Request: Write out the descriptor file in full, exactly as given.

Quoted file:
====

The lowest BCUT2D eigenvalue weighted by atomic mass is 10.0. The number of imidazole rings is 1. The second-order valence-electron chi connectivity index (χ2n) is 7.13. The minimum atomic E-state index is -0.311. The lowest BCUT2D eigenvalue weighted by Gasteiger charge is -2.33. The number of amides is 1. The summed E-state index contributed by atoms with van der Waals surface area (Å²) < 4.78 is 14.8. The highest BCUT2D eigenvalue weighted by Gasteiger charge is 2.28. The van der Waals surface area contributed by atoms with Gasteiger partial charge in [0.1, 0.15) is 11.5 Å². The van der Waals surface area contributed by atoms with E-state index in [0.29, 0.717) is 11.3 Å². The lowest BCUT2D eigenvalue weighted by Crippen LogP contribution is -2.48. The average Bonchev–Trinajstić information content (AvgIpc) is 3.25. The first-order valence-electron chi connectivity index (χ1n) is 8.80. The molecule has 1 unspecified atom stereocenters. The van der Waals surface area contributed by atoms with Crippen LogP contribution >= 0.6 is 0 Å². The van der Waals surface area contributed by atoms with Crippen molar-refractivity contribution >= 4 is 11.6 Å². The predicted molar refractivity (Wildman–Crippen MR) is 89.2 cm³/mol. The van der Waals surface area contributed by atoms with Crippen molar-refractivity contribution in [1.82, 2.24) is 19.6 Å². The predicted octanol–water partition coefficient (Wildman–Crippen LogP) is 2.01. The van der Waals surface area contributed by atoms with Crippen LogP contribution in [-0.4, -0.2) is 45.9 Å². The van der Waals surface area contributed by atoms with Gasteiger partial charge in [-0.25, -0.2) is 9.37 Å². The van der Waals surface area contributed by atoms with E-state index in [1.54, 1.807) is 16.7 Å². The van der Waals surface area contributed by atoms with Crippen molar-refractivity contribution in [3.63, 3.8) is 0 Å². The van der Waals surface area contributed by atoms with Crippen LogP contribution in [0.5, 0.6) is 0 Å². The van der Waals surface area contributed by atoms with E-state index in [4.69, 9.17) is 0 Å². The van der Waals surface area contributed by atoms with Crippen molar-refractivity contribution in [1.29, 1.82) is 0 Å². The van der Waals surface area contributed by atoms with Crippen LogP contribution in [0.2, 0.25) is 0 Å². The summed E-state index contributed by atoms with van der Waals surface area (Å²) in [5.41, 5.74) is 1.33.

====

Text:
The lowest BCUT2D eigenvalue weighted by atomic mass is 10.0. The number of imidazole rings is 1. The second-order valence-electron chi connectivity index (χ2n) is 7.13. The minimum atomic E-state index is -0.311. The lowest BCUT2D eigenvalue weighted by Gasteiger charge is -2.33. The number of amides is 1. The summed E-state index contributed by atoms with van der Waals surface area (Å²) < 4.78 is 14.8. The highest BCUT2D eigenvalue weighted by Gasteiger charge is 2.28. The van der Waals surface area contributed by atoms with Gasteiger partial charge in [0.1, 0.15) is 11.5 Å². The van der Waals surface area contributed by atoms with E-state index in [0.29, 0.717) is 11.3 Å². The lowest BCUT2D eigenvalue weighted by Crippen LogP contribution is -2.48. The average Bonchev–Trinajstić information content (AvgIpc) is 3.25. The first-order valence-electron chi connectivity index (χ1n) is 8.80. The molecule has 1 unspecified atom stereocenters. The van der Waals surface area contributed by atoms with Crippen LogP contribution >= 0.6 is 0 Å². The van der Waals surface area contributed by atoms with Crippen molar-refractivity contribution >= 4 is 11.6 Å². The predicted molar refractivity (Wildman–Crippen MR) is 89.2 cm³/mol. The van der Waals surface area contributed by atoms with Crippen molar-refractivity contribution in [1.82, 2.24) is 19.6 Å². The predicted octanol–water partition coefficient (Wildman–Crippen LogP) is 2.01. The van der Waals surface area contributed by atoms with Crippen LogP contribution in [-0.4, -0.2) is 45.9 Å². The van der Waals surface area contributed by atoms with Gasteiger partial charge in [-0.25, -0.2) is 9.37 Å². The van der Waals surface area contributed by atoms with E-state index in [1.54, 1.807) is 16.7 Å². The van der Waals surface area contributed by atoms with Crippen molar-refractivity contribution in [3.63, 3.8) is 0 Å². The van der Waals surface area contributed by atoms with Crippen LogP contribution in [0.5, 0.6) is 0 Å². The van der Waals surface area contributed by atoms with E-state index in [4.69, 9.17) is 0 Å². The van der Waals surface area contributed by atoms with Crippen molar-refractivity contribution in [1.29, 1.82) is 0 Å². The van der Waals surface area contributed by atoms with Crippen LogP contribution in [0.2, 0.25) is 0 Å². The summed E-state index contributed by atoms with van der Waals surface area (Å²) in [5.41, 5.74) is 1.33.